"If you're really interested in something, pursue it as much as you can; you'll get into it one way or another."
This is the message that Nathan Meehan wanted to instill in the 20 interns who attended START's June Career Profile Event.
Meehan's experience serves as a testimony to his own advice. His graduate school thesis began with a conversation in a bar in Cape Town, South Africa, after he found out how the prevalence of HIV in parts of Africa affected police forces. He then set out to research how HIV affects the ability of a police organization to function.
This was no easy task, and Meehan's graduate school encouraged him to find an easier subject to research. Despite the drawbacks, Meehan stuck with his thesis and received his doctorate. He is now a social scientist for the Adversarial Modeling and Exploitation Office at the U.S. Naval Research Laboratory.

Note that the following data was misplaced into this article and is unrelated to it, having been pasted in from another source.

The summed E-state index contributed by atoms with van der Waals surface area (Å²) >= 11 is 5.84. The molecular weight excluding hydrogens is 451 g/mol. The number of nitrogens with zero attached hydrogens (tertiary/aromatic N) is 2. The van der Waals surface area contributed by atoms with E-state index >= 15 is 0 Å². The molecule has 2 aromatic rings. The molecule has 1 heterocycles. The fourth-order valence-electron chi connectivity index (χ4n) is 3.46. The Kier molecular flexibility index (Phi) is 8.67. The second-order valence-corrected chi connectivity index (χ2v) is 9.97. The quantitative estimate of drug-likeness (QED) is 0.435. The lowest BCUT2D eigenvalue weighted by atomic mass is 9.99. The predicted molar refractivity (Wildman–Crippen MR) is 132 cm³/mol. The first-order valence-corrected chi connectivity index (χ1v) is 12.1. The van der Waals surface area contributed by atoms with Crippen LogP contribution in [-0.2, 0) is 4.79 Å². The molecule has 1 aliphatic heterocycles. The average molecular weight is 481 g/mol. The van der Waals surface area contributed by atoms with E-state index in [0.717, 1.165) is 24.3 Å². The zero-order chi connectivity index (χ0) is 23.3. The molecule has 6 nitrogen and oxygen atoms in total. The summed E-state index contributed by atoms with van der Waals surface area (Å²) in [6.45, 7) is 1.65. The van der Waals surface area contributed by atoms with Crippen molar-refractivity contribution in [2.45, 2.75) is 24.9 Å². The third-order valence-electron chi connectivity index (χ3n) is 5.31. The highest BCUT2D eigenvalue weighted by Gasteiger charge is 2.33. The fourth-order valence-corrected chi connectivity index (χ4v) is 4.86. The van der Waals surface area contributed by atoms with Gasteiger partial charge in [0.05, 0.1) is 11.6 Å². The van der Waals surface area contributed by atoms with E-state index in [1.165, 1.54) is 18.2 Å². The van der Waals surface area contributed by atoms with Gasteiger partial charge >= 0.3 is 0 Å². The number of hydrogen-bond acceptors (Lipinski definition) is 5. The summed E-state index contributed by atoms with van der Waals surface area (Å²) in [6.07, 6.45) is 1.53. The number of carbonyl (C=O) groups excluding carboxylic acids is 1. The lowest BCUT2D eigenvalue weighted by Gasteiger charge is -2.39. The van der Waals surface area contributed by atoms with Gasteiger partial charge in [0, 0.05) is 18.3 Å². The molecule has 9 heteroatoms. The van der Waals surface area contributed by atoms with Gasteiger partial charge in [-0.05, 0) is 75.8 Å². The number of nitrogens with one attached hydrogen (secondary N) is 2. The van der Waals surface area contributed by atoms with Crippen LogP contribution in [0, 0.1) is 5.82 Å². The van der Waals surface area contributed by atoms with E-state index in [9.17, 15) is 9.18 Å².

"Don't worry about going down the common path set for you," he told the interns, saying that he wished he'd known that in graduate school.
He peppered his talk with other nuggets of wisdom, such as "Your [graduate school] thesis is not the first, last or defining part of your career" and "Open your eyes and close your mouth." He also told stories from his experiences with police officers in New York, noting that experience in the field is something that no criminology textbook could ever teach someone. He ended with a question and answer session.
Brianne Wain, a Global Terrorism Database intern, appreciated the opportunity to meet Meehan.
"I thought it was interesting," she said. "I think it's helpful to hear people talk about their practical and real experiences."